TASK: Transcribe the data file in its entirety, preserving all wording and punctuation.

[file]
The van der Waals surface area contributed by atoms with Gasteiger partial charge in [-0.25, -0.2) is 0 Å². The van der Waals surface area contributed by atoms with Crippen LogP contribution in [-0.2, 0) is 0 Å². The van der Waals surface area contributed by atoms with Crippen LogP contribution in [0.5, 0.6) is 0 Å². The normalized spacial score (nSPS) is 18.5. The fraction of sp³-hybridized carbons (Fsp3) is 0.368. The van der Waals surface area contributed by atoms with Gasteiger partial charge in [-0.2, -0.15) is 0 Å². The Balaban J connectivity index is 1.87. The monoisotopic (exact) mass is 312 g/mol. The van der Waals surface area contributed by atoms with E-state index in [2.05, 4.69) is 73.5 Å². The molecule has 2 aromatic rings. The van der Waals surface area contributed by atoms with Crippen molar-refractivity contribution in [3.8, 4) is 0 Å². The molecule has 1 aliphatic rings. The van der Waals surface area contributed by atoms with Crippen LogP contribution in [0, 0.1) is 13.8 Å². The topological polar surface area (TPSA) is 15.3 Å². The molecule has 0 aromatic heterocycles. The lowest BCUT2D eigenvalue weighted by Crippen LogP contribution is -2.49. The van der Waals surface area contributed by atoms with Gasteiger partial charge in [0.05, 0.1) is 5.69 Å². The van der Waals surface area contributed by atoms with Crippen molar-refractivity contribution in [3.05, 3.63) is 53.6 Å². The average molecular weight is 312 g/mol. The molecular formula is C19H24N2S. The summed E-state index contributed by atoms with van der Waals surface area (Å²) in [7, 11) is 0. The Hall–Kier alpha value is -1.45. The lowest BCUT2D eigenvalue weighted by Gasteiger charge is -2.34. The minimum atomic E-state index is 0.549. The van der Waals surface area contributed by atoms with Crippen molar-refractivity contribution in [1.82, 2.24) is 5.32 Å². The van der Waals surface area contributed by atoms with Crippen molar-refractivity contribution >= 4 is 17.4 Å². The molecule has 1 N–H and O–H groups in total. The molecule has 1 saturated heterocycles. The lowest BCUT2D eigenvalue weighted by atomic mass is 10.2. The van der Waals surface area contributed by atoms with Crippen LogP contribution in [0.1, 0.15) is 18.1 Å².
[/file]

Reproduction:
The van der Waals surface area contributed by atoms with Gasteiger partial charge in [-0.25, -0.2) is 0 Å². The van der Waals surface area contributed by atoms with Crippen LogP contribution in [-0.2, 0) is 0 Å². The van der Waals surface area contributed by atoms with Crippen LogP contribution in [0.5, 0.6) is 0 Å². The normalized spacial score (nSPS) is 18.5. The fraction of sp³-hybridized carbons (Fsp3) is 0.368. The van der Waals surface area contributed by atoms with Gasteiger partial charge in [-0.2, -0.15) is 0 Å². The Balaban J connectivity index is 1.87. The monoisotopic (exact) mass is 312 g/mol. The van der Waals surface area contributed by atoms with E-state index in [2.05, 4.69) is 73.5 Å². The molecule has 2 aromatic rings. The van der Waals surface area contributed by atoms with Crippen molar-refractivity contribution in [3.8, 4) is 0 Å². The molecule has 1 aliphatic rings. The van der Waals surface area contributed by atoms with Crippen LogP contribution in [0, 0.1) is 13.8 Å². The topological polar surface area (TPSA) is 15.3 Å². The molecule has 0 aromatic heterocycles. The lowest BCUT2D eigenvalue weighted by Crippen LogP contribution is -2.49. The van der Waals surface area contributed by atoms with Gasteiger partial charge in [0.05, 0.1) is 5.69 Å². The van der Waals surface area contributed by atoms with Crippen molar-refractivity contribution in [3.05, 3.63) is 53.6 Å². The average molecular weight is 312 g/mol. The molecular formula is C19H24N2S. The summed E-state index contributed by atoms with van der Waals surface area (Å²) in [7, 11) is 0. The Hall–Kier alpha value is -1.45. The lowest BCUT2D eigenvalue weighted by Gasteiger charge is -2.34. The minimum atomic E-state index is 0.549. The van der Waals surface area contributed by atoms with Crippen molar-refractivity contribution in [1.82, 2.24) is 5.32 Å². The van der Waals surface area contributed by atoms with Crippen molar-refractivity contribution >= 4 is 17.4 Å². The molecule has 1 N–H and O–H groups in total. The molecule has 1 saturated heterocycles. The lowest BCUT2D eigenvalue weighted by atomic mass is 10.2. The van der Waals surface area contributed by atoms with Crippen LogP contribution in [0.1, 0.15) is 18.1 Å².